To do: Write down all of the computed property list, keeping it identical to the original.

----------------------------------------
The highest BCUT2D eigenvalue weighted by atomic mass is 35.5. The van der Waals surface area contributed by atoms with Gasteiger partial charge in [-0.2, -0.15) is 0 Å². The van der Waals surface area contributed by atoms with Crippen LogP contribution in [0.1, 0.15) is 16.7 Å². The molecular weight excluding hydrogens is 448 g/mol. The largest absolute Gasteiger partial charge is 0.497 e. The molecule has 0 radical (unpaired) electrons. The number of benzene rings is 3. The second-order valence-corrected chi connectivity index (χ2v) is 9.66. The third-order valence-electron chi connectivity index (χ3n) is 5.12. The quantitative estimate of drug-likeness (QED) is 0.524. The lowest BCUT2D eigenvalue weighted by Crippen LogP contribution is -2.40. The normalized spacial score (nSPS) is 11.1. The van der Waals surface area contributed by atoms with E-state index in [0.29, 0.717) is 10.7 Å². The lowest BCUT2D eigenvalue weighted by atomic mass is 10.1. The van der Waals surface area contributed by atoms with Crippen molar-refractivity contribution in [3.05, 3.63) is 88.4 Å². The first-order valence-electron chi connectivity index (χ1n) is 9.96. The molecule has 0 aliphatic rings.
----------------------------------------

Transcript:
The highest BCUT2D eigenvalue weighted by atomic mass is 35.5. The van der Waals surface area contributed by atoms with Gasteiger partial charge in [-0.2, -0.15) is 0 Å². The van der Waals surface area contributed by atoms with Crippen LogP contribution in [0.1, 0.15) is 16.7 Å². The molecular weight excluding hydrogens is 448 g/mol. The largest absolute Gasteiger partial charge is 0.497 e. The molecule has 0 radical (unpaired) electrons. The number of benzene rings is 3. The second-order valence-corrected chi connectivity index (χ2v) is 9.66. The third-order valence-electron chi connectivity index (χ3n) is 5.12. The quantitative estimate of drug-likeness (QED) is 0.524. The lowest BCUT2D eigenvalue weighted by Crippen LogP contribution is -2.40. The normalized spacial score (nSPS) is 11.1. The van der Waals surface area contributed by atoms with E-state index in [0.29, 0.717) is 10.7 Å². The lowest BCUT2D eigenvalue weighted by atomic mass is 10.1. The van der Waals surface area contributed by atoms with Crippen molar-refractivity contribution in [3.05, 3.63) is 88.4 Å². The first-order valence-electron chi connectivity index (χ1n) is 9.96. The molecule has 0 aliphatic rings.